Alec Giffen, Director, Maine Forest Service (pdf)
Dan Desmond, Deputy Secretary for Energy and Technology Development, Pennsylvania Department of Environmental Protection (pdf)
Cydney Janssen, former Assistant Director of the Nebraska Department of Agriculture (pdf)
Lunch Keynote Speaker:
David Miller, Director of Research and Commodity Services, Iowa Farm Bureau Federation (pdf)
Panel #7. Cross cutting themes and lessons learned: Congressional staff perspectives
Energy: Bob Simon, Democratic Staff Director, Senate Energy and Natural Resource Committee (pdf)
Environment: Tim Profeta, Legislative Assistant and Counsel, Sen. Joseph I. Lieberman
Agriculture: Aaron Whitesel, Legislative Assistant, Sen. Richard Lugar
Barry Rabe, Professor, Gerald R. Ford School of Public Policy, University of Michigan
On February 2, 2005, Governor Janet Napolitano of Arizona signed an executive order creating a Climate Change Advisory Group for the state. The governor charged the group with developing recommendations to reduce Arizona’s greenhouse gas emissions, culminating in the submission of a Climate Change Action Plan by June 2006. The advisory group will also produce an inventory of Arizona’s greenhouse gas emissions. The governor will appoint representatives to the advisory group from state government, industry, tourism, and non-governmental organizations. Governor Napolitano released a second executive order on February 11, requiring new state-funded buildings to derive at least 10% of their energy from renewable sources, either directly or through the purchase of renewable energy credits. This executive order also requires new state buildings to meet the “silver” level of the Leadership in Energy and Environmental Design (LEED) standards.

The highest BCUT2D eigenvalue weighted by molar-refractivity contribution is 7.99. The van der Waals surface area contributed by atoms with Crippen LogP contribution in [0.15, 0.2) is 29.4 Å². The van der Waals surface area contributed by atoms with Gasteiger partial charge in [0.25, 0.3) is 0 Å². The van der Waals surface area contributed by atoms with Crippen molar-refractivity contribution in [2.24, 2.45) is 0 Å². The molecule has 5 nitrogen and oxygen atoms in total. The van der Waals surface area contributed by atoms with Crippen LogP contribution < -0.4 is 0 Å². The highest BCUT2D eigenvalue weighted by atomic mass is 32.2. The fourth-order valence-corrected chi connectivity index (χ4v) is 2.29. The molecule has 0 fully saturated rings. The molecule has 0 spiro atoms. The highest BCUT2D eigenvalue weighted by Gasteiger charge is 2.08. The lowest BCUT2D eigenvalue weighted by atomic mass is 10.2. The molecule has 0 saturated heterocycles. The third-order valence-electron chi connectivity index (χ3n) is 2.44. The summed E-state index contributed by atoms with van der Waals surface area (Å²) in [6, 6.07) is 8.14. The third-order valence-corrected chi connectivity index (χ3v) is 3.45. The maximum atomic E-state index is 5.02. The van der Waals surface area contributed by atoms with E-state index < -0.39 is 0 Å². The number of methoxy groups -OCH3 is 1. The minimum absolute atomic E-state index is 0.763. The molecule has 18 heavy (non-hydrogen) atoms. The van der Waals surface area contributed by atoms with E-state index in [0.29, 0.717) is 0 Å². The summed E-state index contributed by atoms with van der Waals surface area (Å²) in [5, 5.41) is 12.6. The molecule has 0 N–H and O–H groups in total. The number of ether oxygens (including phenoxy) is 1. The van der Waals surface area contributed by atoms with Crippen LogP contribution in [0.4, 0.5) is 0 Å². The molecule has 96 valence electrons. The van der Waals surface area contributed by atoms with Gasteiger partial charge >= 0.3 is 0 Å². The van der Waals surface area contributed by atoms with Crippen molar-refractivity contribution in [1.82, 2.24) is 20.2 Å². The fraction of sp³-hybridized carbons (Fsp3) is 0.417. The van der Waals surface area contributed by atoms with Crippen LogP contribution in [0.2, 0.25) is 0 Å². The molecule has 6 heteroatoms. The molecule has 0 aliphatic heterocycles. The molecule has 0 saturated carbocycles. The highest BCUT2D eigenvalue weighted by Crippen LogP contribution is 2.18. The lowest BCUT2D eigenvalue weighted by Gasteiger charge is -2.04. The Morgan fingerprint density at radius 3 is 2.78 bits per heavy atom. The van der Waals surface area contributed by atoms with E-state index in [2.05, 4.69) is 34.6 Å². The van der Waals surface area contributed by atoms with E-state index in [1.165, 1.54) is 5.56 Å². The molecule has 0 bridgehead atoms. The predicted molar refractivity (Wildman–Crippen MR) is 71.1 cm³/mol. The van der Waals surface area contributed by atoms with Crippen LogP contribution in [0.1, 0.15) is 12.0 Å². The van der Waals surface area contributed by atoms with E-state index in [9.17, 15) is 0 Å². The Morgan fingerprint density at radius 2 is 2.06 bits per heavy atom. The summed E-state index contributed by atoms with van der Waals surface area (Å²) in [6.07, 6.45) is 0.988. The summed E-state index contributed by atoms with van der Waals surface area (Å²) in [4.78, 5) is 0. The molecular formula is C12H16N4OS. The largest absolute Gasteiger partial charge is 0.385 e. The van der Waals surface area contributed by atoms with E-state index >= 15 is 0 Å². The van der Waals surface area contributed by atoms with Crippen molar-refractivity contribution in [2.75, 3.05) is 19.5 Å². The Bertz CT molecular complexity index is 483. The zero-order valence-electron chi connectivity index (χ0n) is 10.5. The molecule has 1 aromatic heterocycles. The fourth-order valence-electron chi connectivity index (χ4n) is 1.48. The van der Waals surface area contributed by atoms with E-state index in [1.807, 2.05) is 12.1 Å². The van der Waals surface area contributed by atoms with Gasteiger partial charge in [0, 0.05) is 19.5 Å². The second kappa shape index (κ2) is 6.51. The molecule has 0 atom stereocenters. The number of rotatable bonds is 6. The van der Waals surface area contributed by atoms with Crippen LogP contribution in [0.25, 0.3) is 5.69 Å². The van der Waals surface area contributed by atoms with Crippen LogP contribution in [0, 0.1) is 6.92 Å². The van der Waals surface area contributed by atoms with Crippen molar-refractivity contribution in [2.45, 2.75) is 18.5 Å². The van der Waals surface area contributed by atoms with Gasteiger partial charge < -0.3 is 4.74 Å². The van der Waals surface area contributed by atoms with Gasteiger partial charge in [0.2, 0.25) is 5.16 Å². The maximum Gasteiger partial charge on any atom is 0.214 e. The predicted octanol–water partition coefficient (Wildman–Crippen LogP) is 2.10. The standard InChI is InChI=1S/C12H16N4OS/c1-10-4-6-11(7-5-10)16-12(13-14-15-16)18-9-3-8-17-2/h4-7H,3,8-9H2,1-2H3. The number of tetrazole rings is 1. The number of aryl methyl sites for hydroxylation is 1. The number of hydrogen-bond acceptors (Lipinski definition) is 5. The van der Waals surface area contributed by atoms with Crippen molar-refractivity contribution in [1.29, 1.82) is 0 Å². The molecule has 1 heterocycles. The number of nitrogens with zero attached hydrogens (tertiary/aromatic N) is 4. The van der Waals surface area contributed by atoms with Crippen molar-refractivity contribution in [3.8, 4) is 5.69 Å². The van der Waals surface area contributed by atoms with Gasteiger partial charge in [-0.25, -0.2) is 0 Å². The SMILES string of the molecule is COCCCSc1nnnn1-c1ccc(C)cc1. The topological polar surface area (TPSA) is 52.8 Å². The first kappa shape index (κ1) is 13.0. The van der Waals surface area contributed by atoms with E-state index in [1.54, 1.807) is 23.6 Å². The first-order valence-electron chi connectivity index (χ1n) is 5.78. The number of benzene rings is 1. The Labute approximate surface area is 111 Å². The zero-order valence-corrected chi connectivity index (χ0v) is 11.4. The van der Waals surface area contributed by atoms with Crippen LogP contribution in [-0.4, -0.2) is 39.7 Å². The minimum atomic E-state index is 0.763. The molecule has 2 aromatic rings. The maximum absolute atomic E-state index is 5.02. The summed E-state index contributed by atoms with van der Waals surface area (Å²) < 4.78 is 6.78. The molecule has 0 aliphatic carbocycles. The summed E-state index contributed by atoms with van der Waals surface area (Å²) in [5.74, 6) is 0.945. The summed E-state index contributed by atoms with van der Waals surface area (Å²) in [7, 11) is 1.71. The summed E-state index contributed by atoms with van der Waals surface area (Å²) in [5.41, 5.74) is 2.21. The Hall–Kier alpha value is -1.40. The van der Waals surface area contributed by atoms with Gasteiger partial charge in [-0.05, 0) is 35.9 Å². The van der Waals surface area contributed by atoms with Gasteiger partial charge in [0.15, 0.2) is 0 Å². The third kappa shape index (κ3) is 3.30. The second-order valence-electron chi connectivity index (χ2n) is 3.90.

On December 16, 2004, the California Public Utilities Commission (CPUC) approved a requirement that a “carbon adder” be included in resource plans for three of California’s utilities, Pacific Gas and Electric Company, Southern California Edison, and San Diego Gas and Electric Company. The carbon adder explicitly takes into account the social cost of carbon emissions from electricity generation facilities when comparing prices of fossil fuel and renewable generation, as well as demand-side management investments. The carbon adder will be used for utility planning purposes only, and will not be assessed to consumers. Taking the cost of carbon into account will mean that a power source is considered more cost effective if it avoids a ton of CO2 emissions for $8 to $25. The CPUC based this range of costs on a number of studies, including the Idaho Power Company’s 2004 resource planning process, which assessed a carbon adder of $12.30 per ton of CO2.